My first lecture had been GES 101: Philosophy, and it was slated for 7:00 in the morning.
I arrived ten minutes late, with a Lisa Gardner novel should I be bored, only to find on arrival that the hall where the lecture was to be held: California Hall —which had taken me at least ten minutes to find —was already filled to capacity.
From the looks of it I was probably the last student in; perhaps, one of the few for whom the buzz and excitement at being in university, being an undergraduate, hadn’t outlived the horror and initial disappointment at the penitentiary Holy Mary Mother of God University was turning out to be, a prison into which we hadn’t only committed ourselves, but paid good money to be manhandled.
Our lecturer was a priest, Father Bernard, with a quiet cherubic face, tiny slits for eyes that sparked with intelligence; intelligence that oozed out each time he opened his mouth and spoke in his calm, unhurried manner. His English was tainted with German inflections, but it seemed to make him all the more pleasing to hear, as he spoke about Socrates, Sophocles and his tragedy: Antigone, Tatiana Goricheva; painting worlds that came long before us with poetic words, and making me feel like I wanted to be part of all that history.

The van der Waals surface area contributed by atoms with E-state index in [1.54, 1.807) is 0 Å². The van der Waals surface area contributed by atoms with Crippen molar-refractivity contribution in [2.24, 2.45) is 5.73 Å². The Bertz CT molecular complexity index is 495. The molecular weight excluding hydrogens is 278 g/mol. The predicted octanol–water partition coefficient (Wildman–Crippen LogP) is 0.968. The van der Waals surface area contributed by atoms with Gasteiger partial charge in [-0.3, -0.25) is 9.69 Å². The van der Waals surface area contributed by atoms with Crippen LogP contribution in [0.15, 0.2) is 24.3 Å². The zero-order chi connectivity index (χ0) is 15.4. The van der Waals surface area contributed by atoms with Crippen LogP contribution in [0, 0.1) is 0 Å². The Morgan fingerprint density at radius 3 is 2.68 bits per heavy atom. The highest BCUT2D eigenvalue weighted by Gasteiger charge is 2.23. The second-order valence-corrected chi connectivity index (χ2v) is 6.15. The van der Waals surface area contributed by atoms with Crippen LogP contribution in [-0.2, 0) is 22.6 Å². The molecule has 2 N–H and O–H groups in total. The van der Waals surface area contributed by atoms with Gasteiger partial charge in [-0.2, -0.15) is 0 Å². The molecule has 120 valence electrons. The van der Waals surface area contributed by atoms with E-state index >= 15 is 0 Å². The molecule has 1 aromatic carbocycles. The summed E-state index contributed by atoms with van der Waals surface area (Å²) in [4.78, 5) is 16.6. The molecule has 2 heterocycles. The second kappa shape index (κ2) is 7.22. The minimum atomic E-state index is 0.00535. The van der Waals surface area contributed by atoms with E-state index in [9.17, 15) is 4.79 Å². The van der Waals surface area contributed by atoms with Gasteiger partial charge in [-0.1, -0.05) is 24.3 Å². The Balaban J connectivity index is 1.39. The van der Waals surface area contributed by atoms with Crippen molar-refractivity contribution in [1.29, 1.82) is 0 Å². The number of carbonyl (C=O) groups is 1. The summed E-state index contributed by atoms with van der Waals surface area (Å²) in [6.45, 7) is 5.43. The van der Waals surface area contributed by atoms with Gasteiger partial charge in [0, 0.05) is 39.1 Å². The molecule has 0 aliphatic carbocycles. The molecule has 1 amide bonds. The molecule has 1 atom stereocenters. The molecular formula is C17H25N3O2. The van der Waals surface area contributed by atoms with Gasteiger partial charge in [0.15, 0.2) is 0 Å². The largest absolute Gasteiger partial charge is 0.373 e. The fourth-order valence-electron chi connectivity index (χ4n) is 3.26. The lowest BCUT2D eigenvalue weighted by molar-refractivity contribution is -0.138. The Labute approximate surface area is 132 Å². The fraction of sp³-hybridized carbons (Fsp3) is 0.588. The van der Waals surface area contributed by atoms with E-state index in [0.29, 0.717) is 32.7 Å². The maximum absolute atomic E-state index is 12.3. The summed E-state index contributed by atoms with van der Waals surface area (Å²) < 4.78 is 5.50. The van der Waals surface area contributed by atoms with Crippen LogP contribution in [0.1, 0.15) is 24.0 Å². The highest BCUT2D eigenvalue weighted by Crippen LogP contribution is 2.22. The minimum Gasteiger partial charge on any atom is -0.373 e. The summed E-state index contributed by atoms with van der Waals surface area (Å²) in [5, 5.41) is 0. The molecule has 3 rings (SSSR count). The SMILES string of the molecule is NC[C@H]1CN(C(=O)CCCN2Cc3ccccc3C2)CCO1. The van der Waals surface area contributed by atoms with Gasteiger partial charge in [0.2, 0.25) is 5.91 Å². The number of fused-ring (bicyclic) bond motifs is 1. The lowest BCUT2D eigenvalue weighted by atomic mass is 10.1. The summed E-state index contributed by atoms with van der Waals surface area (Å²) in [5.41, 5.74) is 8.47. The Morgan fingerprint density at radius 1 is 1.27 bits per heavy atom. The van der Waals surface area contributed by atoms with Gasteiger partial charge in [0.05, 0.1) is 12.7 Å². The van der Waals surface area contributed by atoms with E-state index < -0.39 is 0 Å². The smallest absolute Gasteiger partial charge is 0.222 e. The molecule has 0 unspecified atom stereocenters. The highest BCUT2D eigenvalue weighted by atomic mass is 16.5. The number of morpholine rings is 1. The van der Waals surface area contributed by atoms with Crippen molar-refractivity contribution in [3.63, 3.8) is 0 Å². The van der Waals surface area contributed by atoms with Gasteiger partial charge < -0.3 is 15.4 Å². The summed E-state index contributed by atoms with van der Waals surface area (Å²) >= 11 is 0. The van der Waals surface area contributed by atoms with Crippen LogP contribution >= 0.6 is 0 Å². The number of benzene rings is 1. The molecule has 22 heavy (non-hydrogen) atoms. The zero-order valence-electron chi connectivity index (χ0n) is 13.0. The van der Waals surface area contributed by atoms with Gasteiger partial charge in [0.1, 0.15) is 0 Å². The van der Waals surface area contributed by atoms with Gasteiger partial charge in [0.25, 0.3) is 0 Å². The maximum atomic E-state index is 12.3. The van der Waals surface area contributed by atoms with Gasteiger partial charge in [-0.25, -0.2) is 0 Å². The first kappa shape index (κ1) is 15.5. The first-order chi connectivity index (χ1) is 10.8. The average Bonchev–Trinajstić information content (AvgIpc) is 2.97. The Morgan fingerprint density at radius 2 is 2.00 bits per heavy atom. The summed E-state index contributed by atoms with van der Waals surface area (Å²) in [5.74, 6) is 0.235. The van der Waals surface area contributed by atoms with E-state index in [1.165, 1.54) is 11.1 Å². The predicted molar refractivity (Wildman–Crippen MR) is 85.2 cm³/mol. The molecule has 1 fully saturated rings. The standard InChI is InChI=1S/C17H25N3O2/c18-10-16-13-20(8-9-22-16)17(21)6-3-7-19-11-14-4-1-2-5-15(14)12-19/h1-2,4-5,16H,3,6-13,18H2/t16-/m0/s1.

Father Bernard is a genius, if I ever saw one, and by the end of the class, I was in awe. This would change when I hear his sermon for the first time. It was more PhD thesis than preaching, unintelligible for the most of it, and I hated it.
During the class pieces of paper were passed around on which we were to write our names, and at the end of the class Father Bernard started to call out the names and have the students to whom they belonged stand to their feet so we could all match the faces with names.
“This has to be a joke” he muttered into the microphone at some point while calling out names. “What is this? Who wrote this? Photograph Fineboy…”
“Yessir!” A hand shot into the air in the middle of the class and a boy rose from his seat who from where I sat at the back was just a big bulb of Afro and the back of a checkered shirt.
“Is this your name?” Father Bernard asked, looking quite confused. “Photograph Fineboy?”
“Yessir” the boy replied and the whole class erupted in laughter. Me, I was trying to decide if the name was a phrase or a sentence.
Father Bernard stared at him open-mouthed for a few seconds, before waving him to seat with a shrug that said he didn’t think it was the young man’s fault he was a victim of freedom of expression. He made no attempt to hush the class either, just went on with his roll-call.
“What sort of name is that?” The guy sitting to my right said to me once he had recovered from his laughter spasms.
“If it was me, I would have gone and changed the name siiince.”
“Well, no one can accuse you of being a fine boy, and there isn’t much to photograph, so…” I said before I could catch myself, then shrugged again.
He gave me a look that could melt ice, and then turned away. I wanted to apologise and tell him it was a joke, but didn’t.